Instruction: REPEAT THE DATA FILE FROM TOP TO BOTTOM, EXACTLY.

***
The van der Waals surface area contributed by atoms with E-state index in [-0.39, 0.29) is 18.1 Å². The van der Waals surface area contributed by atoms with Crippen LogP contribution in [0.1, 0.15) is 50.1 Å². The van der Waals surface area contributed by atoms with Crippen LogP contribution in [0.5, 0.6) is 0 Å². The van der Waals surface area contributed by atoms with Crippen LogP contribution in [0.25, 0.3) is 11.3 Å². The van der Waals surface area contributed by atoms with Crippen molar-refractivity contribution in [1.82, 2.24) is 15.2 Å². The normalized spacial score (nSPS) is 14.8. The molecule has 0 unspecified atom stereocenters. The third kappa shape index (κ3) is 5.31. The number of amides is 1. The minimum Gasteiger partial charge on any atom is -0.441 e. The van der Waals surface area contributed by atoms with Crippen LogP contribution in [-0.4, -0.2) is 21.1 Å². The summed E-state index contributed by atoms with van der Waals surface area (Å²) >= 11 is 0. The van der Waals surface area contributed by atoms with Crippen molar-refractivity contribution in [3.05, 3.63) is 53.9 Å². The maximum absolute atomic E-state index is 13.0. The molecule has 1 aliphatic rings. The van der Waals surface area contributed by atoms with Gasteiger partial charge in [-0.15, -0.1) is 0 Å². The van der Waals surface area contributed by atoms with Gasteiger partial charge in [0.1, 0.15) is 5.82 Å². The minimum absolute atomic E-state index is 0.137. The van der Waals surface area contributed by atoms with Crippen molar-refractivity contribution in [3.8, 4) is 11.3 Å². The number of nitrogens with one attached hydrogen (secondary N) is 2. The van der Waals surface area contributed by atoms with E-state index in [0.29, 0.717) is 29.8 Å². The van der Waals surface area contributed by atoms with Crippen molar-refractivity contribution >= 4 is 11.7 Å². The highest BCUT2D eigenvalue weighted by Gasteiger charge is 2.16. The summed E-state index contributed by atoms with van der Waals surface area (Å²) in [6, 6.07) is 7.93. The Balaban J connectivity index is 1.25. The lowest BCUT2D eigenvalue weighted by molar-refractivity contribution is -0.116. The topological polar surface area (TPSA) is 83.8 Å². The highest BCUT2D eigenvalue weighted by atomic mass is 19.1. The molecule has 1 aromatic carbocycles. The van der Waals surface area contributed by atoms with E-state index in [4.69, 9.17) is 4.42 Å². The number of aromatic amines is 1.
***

The van der Waals surface area contributed by atoms with E-state index in [-0.39, 0.29) is 18.1 Å². The van der Waals surface area contributed by atoms with Crippen LogP contribution in [0.1, 0.15) is 50.1 Å². The van der Waals surface area contributed by atoms with Crippen LogP contribution in [0.5, 0.6) is 0 Å². The van der Waals surface area contributed by atoms with Crippen LogP contribution in [0.25, 0.3) is 11.3 Å². The van der Waals surface area contributed by atoms with Crippen molar-refractivity contribution in [1.82, 2.24) is 15.2 Å². The normalized spacial score (nSPS) is 14.8. The molecule has 0 unspecified atom stereocenters. The third kappa shape index (κ3) is 5.31. The number of amides is 1. The minimum Gasteiger partial charge on any atom is -0.441 e. The van der Waals surface area contributed by atoms with Crippen LogP contribution in [-0.4, -0.2) is 21.1 Å². The summed E-state index contributed by atoms with van der Waals surface area (Å²) >= 11 is 0. The van der Waals surface area contributed by atoms with Crippen molar-refractivity contribution in [3.05, 3.63) is 53.9 Å². The maximum absolute atomic E-state index is 13.0. The molecule has 1 aliphatic rings. The van der Waals surface area contributed by atoms with Gasteiger partial charge in [-0.15, -0.1) is 0 Å². The van der Waals surface area contributed by atoms with Gasteiger partial charge in [0.1, 0.15) is 5.82 Å². The minimum absolute atomic E-state index is 0.137. The van der Waals surface area contributed by atoms with Crippen molar-refractivity contribution in [3.8, 4) is 11.3 Å². The number of nitrogens with one attached hydrogen (secondary N) is 2. The van der Waals surface area contributed by atoms with E-state index in [0.29, 0.717) is 29.8 Å². The van der Waals surface area contributed by atoms with Crippen molar-refractivity contribution >= 4 is 11.7 Å². The highest BCUT2D eigenvalue weighted by Gasteiger charge is 2.16. The summed E-state index contributed by atoms with van der Waals surface area (Å²) in [6, 6.07) is 7.93. The Balaban J connectivity index is 1.25. The lowest BCUT2D eigenvalue weighted by molar-refractivity contribution is -0.116. The topological polar surface area (TPSA) is 83.8 Å². The highest BCUT2D eigenvalue weighted by atomic mass is 19.1. The molecule has 1 aromatic carbocycles. The van der Waals surface area contributed by atoms with E-state index in [4.69, 9.17) is 4.42 Å². The number of aromatic amines is 1.